Published: May 8, 2012
Marvin Eliot, 81, of Windsor, Conn., a well-known and respected antiques dealer specializing in early iron and hearth antiques, died peacefully on May 2 at St Mary Home.
Marvin, the beloved husband of Barbara (Skolnick) Eliot, was born in Bridgeport, Conn., on March 7, 1931, to Mary (Kushner) and Joseph Elovitz. He served his country honorably as a member of the US Air Force during the Korean War.
Marvin had retired from the US Postal Service, where he had served as a training officer for more than 35 years. Most recently he and Barbara operated Pottles and Pannikins, appearing at many antiques shows throughout the Northeast.
“Just about every time we saw Marvin at an antiques show, he would reach for a piece of hearth iron and give us a full explanation of the use and rarity of the piece,” said R. Scudder Smith, editor and publisher of Antiques and The Arts Weekly . “He was always gracious, proud of the objects he had for sale, and generous with his knowledge of iron.”
Antiques and The Arts Weekly’s advertising manager Sue Capponi remembered when Marvin and Barbara would come in to place their ads in person. “They were so friendly, and Marv would always chat for a bit with me. He was such a kind and gentle man. I enjoyed when he would explain a piece that he was going to advertise. He had no problem taking the time to talk to me. I will certainly miss him and miss talking to him at shows.”
Frank Gaglio of Barn Star Productions in Rhinebeck, N.Y., said, “It is with great sadness that I learned of Marv Eliot’s passing. Marv and his wife Barbara, well-known as Pottles and Pannikins, were much-loved exhibitors at our Autumn Hartford, Mid*Week in Manchester and Guilford Antiques Shows for many years and will be dearly missed. Marv was considered an expert by collectors and fellow dealers alike in the fields of early American lighting devices, fireplace and hearth equipment, as well as Eighteenth Century country furniture. His joyful presence and enthusiasm at our shows always attracted an audience just to visit with him and Barb where now a void will be. Our sincere condolences to Barbara and family.”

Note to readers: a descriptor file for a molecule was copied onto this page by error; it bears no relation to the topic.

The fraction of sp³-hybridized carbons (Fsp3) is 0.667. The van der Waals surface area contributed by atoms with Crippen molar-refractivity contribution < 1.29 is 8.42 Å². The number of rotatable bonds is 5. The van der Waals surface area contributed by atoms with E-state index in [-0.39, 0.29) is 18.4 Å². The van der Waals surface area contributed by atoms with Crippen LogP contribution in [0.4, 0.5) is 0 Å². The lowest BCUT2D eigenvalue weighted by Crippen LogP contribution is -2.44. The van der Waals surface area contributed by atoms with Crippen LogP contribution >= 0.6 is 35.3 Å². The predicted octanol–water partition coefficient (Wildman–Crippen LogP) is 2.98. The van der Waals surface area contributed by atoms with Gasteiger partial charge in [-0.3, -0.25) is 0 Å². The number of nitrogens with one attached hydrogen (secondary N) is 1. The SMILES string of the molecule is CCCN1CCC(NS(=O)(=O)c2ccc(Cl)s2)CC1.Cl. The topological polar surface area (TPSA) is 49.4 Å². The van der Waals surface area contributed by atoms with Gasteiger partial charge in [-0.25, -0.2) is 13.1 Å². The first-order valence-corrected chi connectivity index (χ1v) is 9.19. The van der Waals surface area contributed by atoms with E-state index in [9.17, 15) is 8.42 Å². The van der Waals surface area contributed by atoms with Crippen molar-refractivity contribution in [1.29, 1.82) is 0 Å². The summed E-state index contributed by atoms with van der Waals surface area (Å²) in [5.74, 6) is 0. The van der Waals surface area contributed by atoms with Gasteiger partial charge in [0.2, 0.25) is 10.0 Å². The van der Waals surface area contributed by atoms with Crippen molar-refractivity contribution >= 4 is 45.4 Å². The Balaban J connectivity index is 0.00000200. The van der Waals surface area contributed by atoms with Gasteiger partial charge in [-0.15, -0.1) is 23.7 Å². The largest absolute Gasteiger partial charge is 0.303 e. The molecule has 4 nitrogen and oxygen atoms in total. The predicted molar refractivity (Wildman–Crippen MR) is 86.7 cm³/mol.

A fun-loving man, Marvin never was one to shy from a good conversation. North Granby, Conn., antiques dealers Steve and Lorraine German of Mad River Antiques first met Marv and Barbara at an antiques show about ten years ago. “Although we began as friends, we quickly became family,” recalled Steve. “Marvin was a willing mentor as Lorraine and I began our business and over the years, he offered his advice on a variety of topics. We spoke on the phone at least three times a week, catching up on the business or talking about our families.
“To some degree, Marv was also a father figure to me, since my own father had passed away more than 20 years ago,” Steve continued. “He enjoyed life and the people around him, and he taught me to treat each day as a gift to be treasured. Marvin loved his family and was so proud of them all. He especially cherished the times that he spent with his grandchildren. While people knew him for his expertise in hearth iron, not many people knew that he also collected early toys and he spent hours sharing that love with his grandchildren. He kept his toys in his finished attic, and one area that he really enjoyed were his miniature Civil War soldiers that were set up to replicate a battle. If anybody moved any of the figures, numbering more than 100, he knew exactly where to move them back.
“Although Marvin will be missed, we will never forget him, and we’re thankful that we still have Barbara in our lives,” Steve said.
In addition to his wife Barbara, he leaves his daughters, Lori Eliot of Windsor; Karen Ralbovsky and her husband John of Stamford; his grandchildren, Sam Eliot Ralbovsky and Kate Valentine Ralbovsky, both of Stamford, as well as his three “grand dogs,” Raven, Caleb and Asher.
A funeral service was conducted on May 4 at the Carmon Windsor Funeral Home in Windsor, Conn., with Rabbi Alan Lefkowitz presiding. Burial with military honors followed in the Beth Ahm Cemetery, Windsor.
Memorial donations may be made to the American Heart Association, 1 Union Street, Suite 301, Robbinsville NJ 08691-4183 or the American Cancer Society, 825 Brook Street, I-91 Tech Center, Rocky Hill CT 06067 or the AKC Canine Health Foundation, PO Box 90061, Raleigh NC 27617. Online condolences may be posted at www.carmonfuneralhome.com .
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